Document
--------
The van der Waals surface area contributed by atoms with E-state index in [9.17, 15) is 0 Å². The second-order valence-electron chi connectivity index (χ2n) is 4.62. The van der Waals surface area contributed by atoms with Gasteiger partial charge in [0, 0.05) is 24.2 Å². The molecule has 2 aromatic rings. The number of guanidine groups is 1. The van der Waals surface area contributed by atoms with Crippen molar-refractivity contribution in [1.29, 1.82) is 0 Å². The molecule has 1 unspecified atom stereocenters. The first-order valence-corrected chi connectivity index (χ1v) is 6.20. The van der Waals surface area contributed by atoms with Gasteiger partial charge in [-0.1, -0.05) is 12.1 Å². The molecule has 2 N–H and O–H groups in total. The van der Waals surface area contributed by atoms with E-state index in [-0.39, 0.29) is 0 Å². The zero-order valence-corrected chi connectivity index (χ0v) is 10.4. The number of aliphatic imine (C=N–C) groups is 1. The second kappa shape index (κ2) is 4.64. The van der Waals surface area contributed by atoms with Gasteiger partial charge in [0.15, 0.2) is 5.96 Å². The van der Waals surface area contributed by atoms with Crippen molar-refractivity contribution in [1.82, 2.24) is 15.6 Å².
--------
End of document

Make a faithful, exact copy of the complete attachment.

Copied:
The van der Waals surface area contributed by atoms with E-state index in [9.17, 15) is 0 Å². The second-order valence-electron chi connectivity index (χ2n) is 4.62. The van der Waals surface area contributed by atoms with Gasteiger partial charge in [0, 0.05) is 24.2 Å². The molecule has 2 aromatic rings. The number of guanidine groups is 1. The van der Waals surface area contributed by atoms with Crippen molar-refractivity contribution in [1.29, 1.82) is 0 Å². The molecule has 1 unspecified atom stereocenters. The first-order valence-corrected chi connectivity index (χ1v) is 6.20. The van der Waals surface area contributed by atoms with Gasteiger partial charge in [-0.1, -0.05) is 12.1 Å². The molecule has 2 N–H and O–H groups in total. The van der Waals surface area contributed by atoms with E-state index in [-0.39, 0.29) is 0 Å². The zero-order valence-corrected chi connectivity index (χ0v) is 10.4. The number of aliphatic imine (C=N–C) groups is 1. The second kappa shape index (κ2) is 4.64. The van der Waals surface area contributed by atoms with Gasteiger partial charge in [0.15, 0.2) is 5.96 Å². The van der Waals surface area contributed by atoms with Crippen molar-refractivity contribution in [1.82, 2.24) is 15.6 Å².